Stillman’s goals in life are simple: He strives to inspire individuals to be the absolute best they can be by unveiling their inner strengths, courage and self worth; leading individuals to their ultimate success in health, wellness and spiritual being by using consistent, fundamental strategies and by setting a great example for people to follow.

The DME Wellness Center team’s vision is presently partnering with local professionals of Chiropractic, Medical, integrative medicine, anti-aging and alternative healthcare facilities. DME Wellness Center combines expertise and the passion of helping people with the latest and greatest technological equipment to deliver relaxation, recovery and rejuvenation. Stillman’s leadership and experience is evident in the way he treats his team translating into excellent customer service and care for his clients, its rare to meet someone who cares about others as much as Stillman.

Raimond Demneri



It was three years ago that I had my last kidney transplant, the third transplant for me, it saved my life. It was then when I decided that, this has to be a new start in my life. I had this 40-year-old body that functioned with donated organs from people I would never would be able to thank properly. Before the transplant, I was on the edge of dialysis, pushed to the last survival instinct. I had a family that looked up to me and I decided that I could not let this new gift of life go to waste again.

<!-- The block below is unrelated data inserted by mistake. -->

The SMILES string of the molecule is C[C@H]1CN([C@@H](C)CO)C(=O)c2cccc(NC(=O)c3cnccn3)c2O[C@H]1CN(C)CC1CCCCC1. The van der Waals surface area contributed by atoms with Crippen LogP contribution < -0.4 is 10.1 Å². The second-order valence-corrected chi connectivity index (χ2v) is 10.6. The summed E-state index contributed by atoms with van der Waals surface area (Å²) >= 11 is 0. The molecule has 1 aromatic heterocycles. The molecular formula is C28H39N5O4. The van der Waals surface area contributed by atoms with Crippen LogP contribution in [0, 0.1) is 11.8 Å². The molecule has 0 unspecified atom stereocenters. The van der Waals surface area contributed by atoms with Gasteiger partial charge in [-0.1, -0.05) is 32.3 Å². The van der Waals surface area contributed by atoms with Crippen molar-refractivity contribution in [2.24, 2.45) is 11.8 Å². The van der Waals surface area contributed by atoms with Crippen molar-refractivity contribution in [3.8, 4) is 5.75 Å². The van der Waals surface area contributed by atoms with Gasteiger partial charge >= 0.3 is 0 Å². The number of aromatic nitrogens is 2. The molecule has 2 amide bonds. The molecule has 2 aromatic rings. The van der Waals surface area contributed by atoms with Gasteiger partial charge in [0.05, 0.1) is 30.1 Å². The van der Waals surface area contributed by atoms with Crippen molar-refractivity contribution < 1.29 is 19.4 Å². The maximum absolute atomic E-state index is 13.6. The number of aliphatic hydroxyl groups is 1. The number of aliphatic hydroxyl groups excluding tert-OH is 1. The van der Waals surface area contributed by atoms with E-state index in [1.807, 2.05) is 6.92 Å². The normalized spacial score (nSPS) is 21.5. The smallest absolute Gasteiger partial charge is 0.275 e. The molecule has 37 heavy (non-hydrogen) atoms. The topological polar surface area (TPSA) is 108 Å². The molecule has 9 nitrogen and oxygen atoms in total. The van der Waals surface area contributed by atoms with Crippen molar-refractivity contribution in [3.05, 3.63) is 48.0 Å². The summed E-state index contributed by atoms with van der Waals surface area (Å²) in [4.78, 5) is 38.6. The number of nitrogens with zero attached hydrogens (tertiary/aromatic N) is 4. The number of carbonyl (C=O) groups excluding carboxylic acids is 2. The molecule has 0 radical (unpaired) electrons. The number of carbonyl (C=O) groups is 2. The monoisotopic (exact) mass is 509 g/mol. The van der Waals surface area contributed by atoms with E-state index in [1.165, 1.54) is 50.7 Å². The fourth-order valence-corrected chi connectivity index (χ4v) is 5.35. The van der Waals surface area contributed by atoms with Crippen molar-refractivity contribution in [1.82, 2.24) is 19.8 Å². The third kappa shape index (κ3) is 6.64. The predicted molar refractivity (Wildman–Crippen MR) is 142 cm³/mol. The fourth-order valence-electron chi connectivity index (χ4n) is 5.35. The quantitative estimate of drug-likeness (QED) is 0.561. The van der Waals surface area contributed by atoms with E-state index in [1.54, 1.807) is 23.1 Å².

Before the transplant I took a lot of medications to barely exist. First I took medications when I was young, to fight diabetes, as a result of a flu shot, then insulin followed by a strict no sugar diet. I had to use blood pressure medication, immunosuppressants, steroids, antibiotics and the list goes on. You name it and I have used them. All this medication was taken in an effort to make my body function properly, but after a while everything failed for me. To do it again after the third transplant did not seem a smart move. I decided to try something I haven't done in a long time; eat healthy and exercise, back then a foreign concept for my body and my state of mind.

Then the biggest enlightenment came when I found The Oasis. I was inspired because it offered a chance to follow a different path toward recovery. Neither pills or doctors, but just working with what gifts god gave me. Helping my body perform to its best ability. Stimulating my muscles and my mind. Going through a healing experience like no other, and one of the reasons I became part of the oasis team.

With my degree from Keiser University in Sports Medicine, I became a Licensed Sports Nutritionist. The Oasis and I believe everyone has the capability to restore and recover the body and mind through food as medicine and exercise as energy for life!